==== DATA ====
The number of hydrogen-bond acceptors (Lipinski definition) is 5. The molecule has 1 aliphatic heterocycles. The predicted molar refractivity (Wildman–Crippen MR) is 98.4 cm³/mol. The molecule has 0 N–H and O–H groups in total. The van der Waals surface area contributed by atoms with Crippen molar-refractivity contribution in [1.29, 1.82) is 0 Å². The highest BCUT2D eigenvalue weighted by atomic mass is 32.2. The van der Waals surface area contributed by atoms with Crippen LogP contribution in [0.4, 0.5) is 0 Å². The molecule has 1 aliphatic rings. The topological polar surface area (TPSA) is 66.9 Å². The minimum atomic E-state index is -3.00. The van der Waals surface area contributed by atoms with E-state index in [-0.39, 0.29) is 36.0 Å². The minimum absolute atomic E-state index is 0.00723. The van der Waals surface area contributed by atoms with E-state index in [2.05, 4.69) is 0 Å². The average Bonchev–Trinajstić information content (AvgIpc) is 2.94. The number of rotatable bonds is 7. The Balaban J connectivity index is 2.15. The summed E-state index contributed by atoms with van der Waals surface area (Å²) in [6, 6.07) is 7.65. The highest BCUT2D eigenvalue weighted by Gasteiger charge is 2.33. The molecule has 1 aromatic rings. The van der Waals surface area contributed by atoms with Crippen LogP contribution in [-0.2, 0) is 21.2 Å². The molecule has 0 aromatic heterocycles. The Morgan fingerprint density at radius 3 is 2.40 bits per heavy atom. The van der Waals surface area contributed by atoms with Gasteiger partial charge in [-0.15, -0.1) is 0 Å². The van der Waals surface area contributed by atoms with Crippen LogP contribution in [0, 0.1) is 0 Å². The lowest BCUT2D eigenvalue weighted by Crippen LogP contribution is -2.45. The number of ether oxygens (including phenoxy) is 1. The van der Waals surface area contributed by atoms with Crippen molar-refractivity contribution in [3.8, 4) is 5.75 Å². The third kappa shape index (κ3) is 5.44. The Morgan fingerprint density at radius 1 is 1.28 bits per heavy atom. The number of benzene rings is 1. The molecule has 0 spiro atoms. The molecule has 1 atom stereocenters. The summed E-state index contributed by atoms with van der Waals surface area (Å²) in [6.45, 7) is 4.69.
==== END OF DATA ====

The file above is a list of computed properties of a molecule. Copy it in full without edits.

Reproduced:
The number of hydrogen-bond acceptors (Lipinski definition) is 5. The molecule has 1 aliphatic heterocycles. The predicted molar refractivity (Wildman–Crippen MR) is 98.4 cm³/mol. The molecule has 0 N–H and O–H groups in total. The van der Waals surface area contributed by atoms with Crippen molar-refractivity contribution in [1.29, 1.82) is 0 Å². The highest BCUT2D eigenvalue weighted by atomic mass is 32.2. The van der Waals surface area contributed by atoms with Crippen LogP contribution in [0.4, 0.5) is 0 Å². The molecule has 1 aliphatic rings. The topological polar surface area (TPSA) is 66.9 Å². The minimum atomic E-state index is -3.00. The van der Waals surface area contributed by atoms with E-state index in [-0.39, 0.29) is 36.0 Å². The minimum absolute atomic E-state index is 0.00723. The van der Waals surface area contributed by atoms with E-state index in [2.05, 4.69) is 0 Å². The average Bonchev–Trinajstić information content (AvgIpc) is 2.94. The number of rotatable bonds is 7. The Balaban J connectivity index is 2.15. The summed E-state index contributed by atoms with van der Waals surface area (Å²) in [6, 6.07) is 7.65. The highest BCUT2D eigenvalue weighted by Gasteiger charge is 2.33. The molecule has 1 aromatic rings. The van der Waals surface area contributed by atoms with Crippen LogP contribution in [-0.2, 0) is 21.2 Å². The molecule has 0 aromatic heterocycles. The Morgan fingerprint density at radius 3 is 2.40 bits per heavy atom. The van der Waals surface area contributed by atoms with Gasteiger partial charge in [-0.15, -0.1) is 0 Å². The van der Waals surface area contributed by atoms with Crippen LogP contribution in [0, 0.1) is 0 Å². The lowest BCUT2D eigenvalue weighted by Crippen LogP contribution is -2.45. The number of ether oxygens (including phenoxy) is 1. The van der Waals surface area contributed by atoms with Crippen molar-refractivity contribution in [3.8, 4) is 5.75 Å². The third kappa shape index (κ3) is 5.44. The Morgan fingerprint density at radius 1 is 1.28 bits per heavy atom. The number of benzene rings is 1. The molecule has 0 spiro atoms. The molecule has 1 atom stereocenters. The summed E-state index contributed by atoms with van der Waals surface area (Å²) in [6.45, 7) is 4.69.